David Bourget (Western Ontario)
David Chalmers (ANU, NYU)
Rafael De Clercq
Jack Alan Reynolds
Learn more about PhilPapers
The fundamental question to which liberalism, conservatism and other such things give answers or should give answers, and arguments for the answers, is sometimes called the question of justice. It is the question not of what laws there are, but of what laws there ought to be, how societies ought to be. Better, it is the question of who ought to have what. An answer needs first to decide on a prior question. Of what ought who to have what shares or amounts? My answers are given in this paper. The first, to the prior question, has to do with our great desires, and the wretchedness or other distress of having them unfulfilled. Other answers have to do with bad answers to the main question, and then the right one. Morality has a majesty. Despite ourselves, and yet to ourselves, it stands over the rest of our existence, in particular over our self-interest in its various forms. To my mind it is the Principle of Humanity above all that has that majesty. There is a little more about it in another another piece What Equality Comes to -- The Principle of Humanity and in effect in what comes before it, What Equality is Not . There is rather more, of a different kind, in a later book Humanity, Terrorism and Terrorist War: Palestine, 9/11, Iraq, 7/7... .published in the U.S. under the title Right and Wrong, and Palestine, 9/11, Iraq, 7/7.. .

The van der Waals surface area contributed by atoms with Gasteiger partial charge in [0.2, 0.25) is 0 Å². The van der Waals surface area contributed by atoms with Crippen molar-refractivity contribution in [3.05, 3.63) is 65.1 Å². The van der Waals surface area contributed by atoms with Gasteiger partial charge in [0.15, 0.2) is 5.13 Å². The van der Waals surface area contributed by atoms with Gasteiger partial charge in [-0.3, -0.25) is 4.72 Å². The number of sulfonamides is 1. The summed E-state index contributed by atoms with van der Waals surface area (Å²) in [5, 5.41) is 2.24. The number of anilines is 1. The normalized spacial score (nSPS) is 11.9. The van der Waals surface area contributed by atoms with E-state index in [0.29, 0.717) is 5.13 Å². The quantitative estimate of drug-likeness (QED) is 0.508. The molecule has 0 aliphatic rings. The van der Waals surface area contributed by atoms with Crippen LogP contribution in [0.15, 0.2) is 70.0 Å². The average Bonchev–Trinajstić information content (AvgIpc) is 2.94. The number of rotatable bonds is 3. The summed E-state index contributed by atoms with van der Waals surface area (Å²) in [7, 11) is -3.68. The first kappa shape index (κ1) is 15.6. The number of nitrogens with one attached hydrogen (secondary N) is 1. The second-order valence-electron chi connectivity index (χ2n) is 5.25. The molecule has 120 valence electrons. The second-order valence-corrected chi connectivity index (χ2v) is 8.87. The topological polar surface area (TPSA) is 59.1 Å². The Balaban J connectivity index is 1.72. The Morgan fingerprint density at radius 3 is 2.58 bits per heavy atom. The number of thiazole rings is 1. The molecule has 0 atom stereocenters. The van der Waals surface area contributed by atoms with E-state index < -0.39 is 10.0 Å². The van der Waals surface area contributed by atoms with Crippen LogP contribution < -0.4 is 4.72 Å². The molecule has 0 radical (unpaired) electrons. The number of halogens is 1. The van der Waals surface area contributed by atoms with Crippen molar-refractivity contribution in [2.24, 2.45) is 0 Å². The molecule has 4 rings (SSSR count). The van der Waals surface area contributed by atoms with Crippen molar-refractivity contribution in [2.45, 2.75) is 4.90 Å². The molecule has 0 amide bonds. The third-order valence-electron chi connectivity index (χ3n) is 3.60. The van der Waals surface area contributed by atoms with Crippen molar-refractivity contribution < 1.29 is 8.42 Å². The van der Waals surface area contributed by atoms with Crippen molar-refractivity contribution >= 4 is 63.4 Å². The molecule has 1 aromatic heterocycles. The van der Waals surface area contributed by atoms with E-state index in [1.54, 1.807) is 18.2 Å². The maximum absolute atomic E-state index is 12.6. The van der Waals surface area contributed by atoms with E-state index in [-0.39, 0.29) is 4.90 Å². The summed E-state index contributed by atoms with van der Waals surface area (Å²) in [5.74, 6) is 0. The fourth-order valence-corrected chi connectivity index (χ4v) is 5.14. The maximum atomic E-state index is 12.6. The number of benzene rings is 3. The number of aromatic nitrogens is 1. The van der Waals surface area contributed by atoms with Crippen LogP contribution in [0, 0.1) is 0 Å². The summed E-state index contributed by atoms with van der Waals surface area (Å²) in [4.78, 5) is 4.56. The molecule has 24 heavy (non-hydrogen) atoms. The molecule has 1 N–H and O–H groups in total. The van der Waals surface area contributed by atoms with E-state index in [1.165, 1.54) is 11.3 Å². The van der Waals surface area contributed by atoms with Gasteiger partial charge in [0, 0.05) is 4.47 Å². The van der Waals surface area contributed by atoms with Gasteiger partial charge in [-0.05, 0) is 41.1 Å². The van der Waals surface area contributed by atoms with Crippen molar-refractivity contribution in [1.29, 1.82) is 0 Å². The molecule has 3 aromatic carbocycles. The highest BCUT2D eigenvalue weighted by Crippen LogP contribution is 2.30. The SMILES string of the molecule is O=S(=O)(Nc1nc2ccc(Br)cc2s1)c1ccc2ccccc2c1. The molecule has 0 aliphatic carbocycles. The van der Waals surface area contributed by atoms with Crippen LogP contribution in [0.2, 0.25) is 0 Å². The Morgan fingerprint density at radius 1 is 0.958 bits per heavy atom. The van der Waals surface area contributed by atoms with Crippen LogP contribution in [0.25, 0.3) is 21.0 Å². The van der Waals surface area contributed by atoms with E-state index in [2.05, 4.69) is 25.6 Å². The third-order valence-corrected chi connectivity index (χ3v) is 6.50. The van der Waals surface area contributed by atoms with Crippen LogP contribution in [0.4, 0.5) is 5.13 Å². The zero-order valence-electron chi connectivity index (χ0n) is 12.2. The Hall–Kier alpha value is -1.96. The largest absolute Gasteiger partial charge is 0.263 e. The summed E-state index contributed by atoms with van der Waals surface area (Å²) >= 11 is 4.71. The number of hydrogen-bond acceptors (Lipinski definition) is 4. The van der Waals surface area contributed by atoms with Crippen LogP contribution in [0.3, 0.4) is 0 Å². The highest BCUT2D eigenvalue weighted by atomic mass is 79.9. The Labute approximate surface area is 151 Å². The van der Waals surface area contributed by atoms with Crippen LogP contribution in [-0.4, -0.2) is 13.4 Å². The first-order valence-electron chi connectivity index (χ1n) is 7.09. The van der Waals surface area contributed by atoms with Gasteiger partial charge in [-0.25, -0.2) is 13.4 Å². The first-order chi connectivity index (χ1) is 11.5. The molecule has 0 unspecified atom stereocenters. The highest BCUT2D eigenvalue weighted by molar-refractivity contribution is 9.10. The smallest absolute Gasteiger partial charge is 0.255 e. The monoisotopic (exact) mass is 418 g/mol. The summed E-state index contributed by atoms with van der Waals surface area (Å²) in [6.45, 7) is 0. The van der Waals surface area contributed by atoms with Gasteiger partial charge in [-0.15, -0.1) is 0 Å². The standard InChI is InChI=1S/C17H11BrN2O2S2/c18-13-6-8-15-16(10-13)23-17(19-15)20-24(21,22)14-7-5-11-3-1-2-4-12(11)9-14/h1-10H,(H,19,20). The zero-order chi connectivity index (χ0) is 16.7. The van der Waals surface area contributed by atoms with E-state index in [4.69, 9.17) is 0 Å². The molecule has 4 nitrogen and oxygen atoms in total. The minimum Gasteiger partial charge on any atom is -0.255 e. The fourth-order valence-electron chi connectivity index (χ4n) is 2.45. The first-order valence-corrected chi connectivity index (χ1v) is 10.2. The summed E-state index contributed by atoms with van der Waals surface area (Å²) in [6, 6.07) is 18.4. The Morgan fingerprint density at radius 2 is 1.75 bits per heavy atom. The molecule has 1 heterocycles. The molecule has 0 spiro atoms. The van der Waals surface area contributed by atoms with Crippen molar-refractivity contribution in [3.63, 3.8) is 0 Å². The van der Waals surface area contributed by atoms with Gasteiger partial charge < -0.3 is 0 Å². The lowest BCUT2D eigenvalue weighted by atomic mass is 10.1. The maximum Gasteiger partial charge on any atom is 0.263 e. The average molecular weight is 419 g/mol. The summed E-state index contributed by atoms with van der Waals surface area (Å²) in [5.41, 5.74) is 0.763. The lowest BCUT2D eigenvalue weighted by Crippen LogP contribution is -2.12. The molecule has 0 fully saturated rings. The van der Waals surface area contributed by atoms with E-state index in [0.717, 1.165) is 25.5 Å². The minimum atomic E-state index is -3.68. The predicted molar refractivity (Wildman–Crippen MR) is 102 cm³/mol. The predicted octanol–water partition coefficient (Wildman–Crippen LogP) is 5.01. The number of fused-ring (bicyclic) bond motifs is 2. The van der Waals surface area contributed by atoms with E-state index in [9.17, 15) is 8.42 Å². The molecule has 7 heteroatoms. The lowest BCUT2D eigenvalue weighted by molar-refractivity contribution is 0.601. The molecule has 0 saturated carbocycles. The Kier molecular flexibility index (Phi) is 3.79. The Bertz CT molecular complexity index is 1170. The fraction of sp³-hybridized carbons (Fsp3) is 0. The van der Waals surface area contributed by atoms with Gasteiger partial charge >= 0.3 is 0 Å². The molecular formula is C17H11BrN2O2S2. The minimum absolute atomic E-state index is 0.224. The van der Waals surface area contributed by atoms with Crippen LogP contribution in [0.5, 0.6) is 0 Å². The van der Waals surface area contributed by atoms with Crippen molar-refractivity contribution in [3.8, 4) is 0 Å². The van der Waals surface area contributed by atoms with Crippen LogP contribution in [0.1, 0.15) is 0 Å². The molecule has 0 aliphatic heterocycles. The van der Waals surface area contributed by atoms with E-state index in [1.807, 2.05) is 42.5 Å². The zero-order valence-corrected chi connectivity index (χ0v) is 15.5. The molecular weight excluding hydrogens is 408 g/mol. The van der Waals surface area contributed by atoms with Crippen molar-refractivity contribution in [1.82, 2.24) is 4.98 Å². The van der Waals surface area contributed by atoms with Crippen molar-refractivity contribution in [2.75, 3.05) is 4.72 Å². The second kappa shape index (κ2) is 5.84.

|Keywords||No keywords specified (fix it)|
|Categories||categorize this paper)|
Setup an account with your affiliations in order to access resources via your University's proxy server
Configure custom proxy (use this if your affiliation does not provide a proxy)
|Through your library||
References found in this work BETA
No references found.
Citations of this work BETA
No citations found.
Similar books and articles
Paul Gilbert (2007). Humanity, Terrorism, Terrorist War: Palestine, 9/11, Iraq, 7/7…, by Ted Honderich, London: Continuum, Pp. VII + 206, £12.99the Philosophy of War and Peace, by Jenny Teichman, Exeter: Imprint Academic, Pp. VIII + 260, £17.95. [REVIEW] Philosophy 82 (4):661-665.
Julian Dodd (2001). Is Truth Supervenient on Being? Proceedings of the Aristotelian Society 102 (1):69–85.
Robert Stalnaker (1998). Los Nombres y la Referencia: Semantica y Metasemantica. Teorema: International Journal of Philosophy 17 (1):7-19.
Stan van Hooft (2011). Humanity or Justice? Journal of Global Ethics 7 (3):291-302.
Manfred Krifka (2001). Quantifying Into Question Acts. Natural Language Semantics 9 (1):1-40.
Ted Honderich & Jenny Teichman (2007). Humanity, Terrorism, Terrorist War: Palestine, 9/11, Iraq, 7/7.. Philosophy 82 (322):661-665.
Added to index2009-01-28
Total downloads22 ( #147,667 of 1,780,191 )
Recent downloads (6 months)1 ( #291,056 of 1,780,191 )
How can I increase my downloads?